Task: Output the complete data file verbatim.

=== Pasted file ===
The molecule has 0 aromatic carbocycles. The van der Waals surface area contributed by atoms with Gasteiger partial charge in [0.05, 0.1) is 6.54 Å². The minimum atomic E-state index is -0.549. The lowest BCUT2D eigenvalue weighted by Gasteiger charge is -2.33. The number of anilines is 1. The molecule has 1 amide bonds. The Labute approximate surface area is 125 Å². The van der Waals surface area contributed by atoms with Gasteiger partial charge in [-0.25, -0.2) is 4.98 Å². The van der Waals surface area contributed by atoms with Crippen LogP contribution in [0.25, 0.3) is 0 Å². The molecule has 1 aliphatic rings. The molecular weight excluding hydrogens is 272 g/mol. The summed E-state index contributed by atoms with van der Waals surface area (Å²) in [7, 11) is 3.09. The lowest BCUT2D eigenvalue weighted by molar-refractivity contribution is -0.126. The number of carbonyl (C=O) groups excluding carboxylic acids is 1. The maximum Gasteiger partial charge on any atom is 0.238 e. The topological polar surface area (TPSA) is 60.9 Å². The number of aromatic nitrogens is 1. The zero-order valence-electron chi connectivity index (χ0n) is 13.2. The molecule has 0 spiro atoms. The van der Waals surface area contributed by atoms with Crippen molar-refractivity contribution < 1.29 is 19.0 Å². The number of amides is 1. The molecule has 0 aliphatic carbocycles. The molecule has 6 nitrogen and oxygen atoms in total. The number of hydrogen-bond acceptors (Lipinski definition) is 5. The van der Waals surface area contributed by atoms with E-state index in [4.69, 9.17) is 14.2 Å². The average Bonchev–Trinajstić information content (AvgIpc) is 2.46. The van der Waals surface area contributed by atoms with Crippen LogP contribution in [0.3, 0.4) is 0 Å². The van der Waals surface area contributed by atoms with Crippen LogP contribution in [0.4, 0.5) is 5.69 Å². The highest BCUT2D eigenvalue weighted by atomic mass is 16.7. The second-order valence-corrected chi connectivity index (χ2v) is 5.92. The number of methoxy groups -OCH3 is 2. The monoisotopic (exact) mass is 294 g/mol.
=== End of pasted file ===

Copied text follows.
The molecule has 0 aromatic carbocycles. The van der Waals surface area contributed by atoms with Gasteiger partial charge in [0.05, 0.1) is 6.54 Å². The minimum atomic E-state index is -0.549. The lowest BCUT2D eigenvalue weighted by Gasteiger charge is -2.33. The number of anilines is 1. The molecule has 1 amide bonds. The Labute approximate surface area is 125 Å². The van der Waals surface area contributed by atoms with Gasteiger partial charge in [-0.25, -0.2) is 4.98 Å². The van der Waals surface area contributed by atoms with Crippen LogP contribution in [0.25, 0.3) is 0 Å². The molecule has 1 aliphatic rings. The molecular weight excluding hydrogens is 272 g/mol. The summed E-state index contributed by atoms with van der Waals surface area (Å²) in [7, 11) is 3.09. The lowest BCUT2D eigenvalue weighted by molar-refractivity contribution is -0.126. The number of carbonyl (C=O) groups excluding carboxylic acids is 1. The maximum Gasteiger partial charge on any atom is 0.238 e. The topological polar surface area (TPSA) is 60.9 Å². The number of aromatic nitrogens is 1. The zero-order valence-electron chi connectivity index (χ0n) is 13.2. The molecule has 0 spiro atoms. The van der Waals surface area contributed by atoms with Crippen molar-refractivity contribution < 1.29 is 19.0 Å². The number of amides is 1. The molecule has 0 aliphatic carbocycles. The molecule has 6 nitrogen and oxygen atoms in total. The number of hydrogen-bond acceptors (Lipinski definition) is 5. The van der Waals surface area contributed by atoms with E-state index in [4.69, 9.17) is 14.2 Å². The average Bonchev–Trinajstić information content (AvgIpc) is 2.46. The van der Waals surface area contributed by atoms with Crippen LogP contribution in [0.3, 0.4) is 0 Å². The van der Waals surface area contributed by atoms with Crippen LogP contribution in [0.4, 0.5) is 5.69 Å². The highest BCUT2D eigenvalue weighted by atomic mass is 16.7. The second-order valence-corrected chi connectivity index (χ2v) is 5.92. The number of methoxy groups -OCH3 is 2. The monoisotopic (exact) mass is 294 g/mol.